Friday, March 19, 2010

Who Do YOU Think You Are?


I decided to watch this week's episode of Who Do You Think You Are--featuring the background of producer Lisa Kudrow (above)--because (1) Ancestry sent me a reminder notice and (2) I was flat-out curious. What genealogical secrets would be revealed? What researching tricks would be mentioned?

As Eastman's Online Genealogy Newsletter points out, any show about genealogy that gets millions of viewers to tune in has to be considered a success.

This week's show looked, to my eyes, like 30 minutes (tops) of content stretched to the usual 60 minute slot. At a crucial moment, Lisa uses Ancestry to look up the name of a long-lost relative, and presto! She finds out just enough to locate him in Poland and have a reunion (one that was actually touching, especially when Lisa's father ultimately has a long-distance conversation with this cousin).

Seriously, Ancestry is a great tool (happily, my library has a World subscription). And the NBC show is a wonderful intro to genealogy for those who have done little or no family research. If, like Roots in the 1970s, this prompts people to ask relatives about stories about their parents/grandparents and other ancestors, it will have done its job.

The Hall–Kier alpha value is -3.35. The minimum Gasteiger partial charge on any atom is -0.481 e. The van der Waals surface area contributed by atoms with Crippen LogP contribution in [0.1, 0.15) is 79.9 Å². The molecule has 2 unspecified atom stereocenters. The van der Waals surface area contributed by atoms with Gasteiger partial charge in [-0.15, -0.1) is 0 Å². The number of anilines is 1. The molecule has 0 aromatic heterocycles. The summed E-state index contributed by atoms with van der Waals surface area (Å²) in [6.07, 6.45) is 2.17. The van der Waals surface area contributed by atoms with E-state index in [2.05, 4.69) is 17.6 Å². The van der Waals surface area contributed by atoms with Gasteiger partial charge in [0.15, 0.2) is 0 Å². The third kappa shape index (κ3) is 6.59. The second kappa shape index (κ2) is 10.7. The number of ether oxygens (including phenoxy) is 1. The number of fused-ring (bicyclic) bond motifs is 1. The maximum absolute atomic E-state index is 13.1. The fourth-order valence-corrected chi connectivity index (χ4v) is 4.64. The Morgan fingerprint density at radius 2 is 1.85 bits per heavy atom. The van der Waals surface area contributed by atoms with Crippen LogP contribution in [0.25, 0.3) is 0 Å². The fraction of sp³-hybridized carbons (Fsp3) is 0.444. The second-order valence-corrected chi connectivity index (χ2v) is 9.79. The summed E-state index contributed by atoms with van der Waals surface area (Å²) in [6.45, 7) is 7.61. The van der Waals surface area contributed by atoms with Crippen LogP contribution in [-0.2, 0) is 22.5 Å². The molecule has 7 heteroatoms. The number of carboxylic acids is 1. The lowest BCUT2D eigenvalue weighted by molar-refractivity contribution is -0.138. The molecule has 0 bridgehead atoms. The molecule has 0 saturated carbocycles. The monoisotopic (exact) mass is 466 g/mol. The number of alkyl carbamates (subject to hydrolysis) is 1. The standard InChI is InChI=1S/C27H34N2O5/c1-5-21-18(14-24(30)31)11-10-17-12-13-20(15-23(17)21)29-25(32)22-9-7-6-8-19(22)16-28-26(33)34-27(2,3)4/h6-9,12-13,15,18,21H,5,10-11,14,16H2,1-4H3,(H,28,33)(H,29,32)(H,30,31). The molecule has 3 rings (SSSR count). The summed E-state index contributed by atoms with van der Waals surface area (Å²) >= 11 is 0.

And the show did reinforce an important genealogy lesson: Do your homework so you can recognize ancestors' names in their native languages. If Lisa's researcher had not been able to recognize her great-grandmother's name, all tracing would have stopped.

My niece Katie has been kind enough to explain how the Russian alphabet works and show me a site with common Russian names in Cyrillic and English letters. Now when I search for my Schwartz relatives in old microfilmed records of Eastern Europe, I have some idea of what their names might look like.

2 comments:

  1. Excellent point on the language issues. Thanks for sharing your views - and watching the episode!

    May you keep sharing your ancestor stories!

    Bill ;-)

    http://drbilltellsancestorstories.blogspot.com/
    Author of "13 Ways to Tell Your Ancestor Stories"

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  2. Hi Bill!

    Thanks very much for your comments. I've been trying to think what else could have been done to help Lisa find her relatives. I wondered whether Lisa's great-grandmother had siblings in other villages, for instance, who could have been traced. Who, exactly, were Yuri's parents and how were they related to Lisa's great-grandmother? That would have been helpful.

    Anyway, an interesting episode. Glad I tuned in. And let's all keep sharing our family stories!

    - Marian

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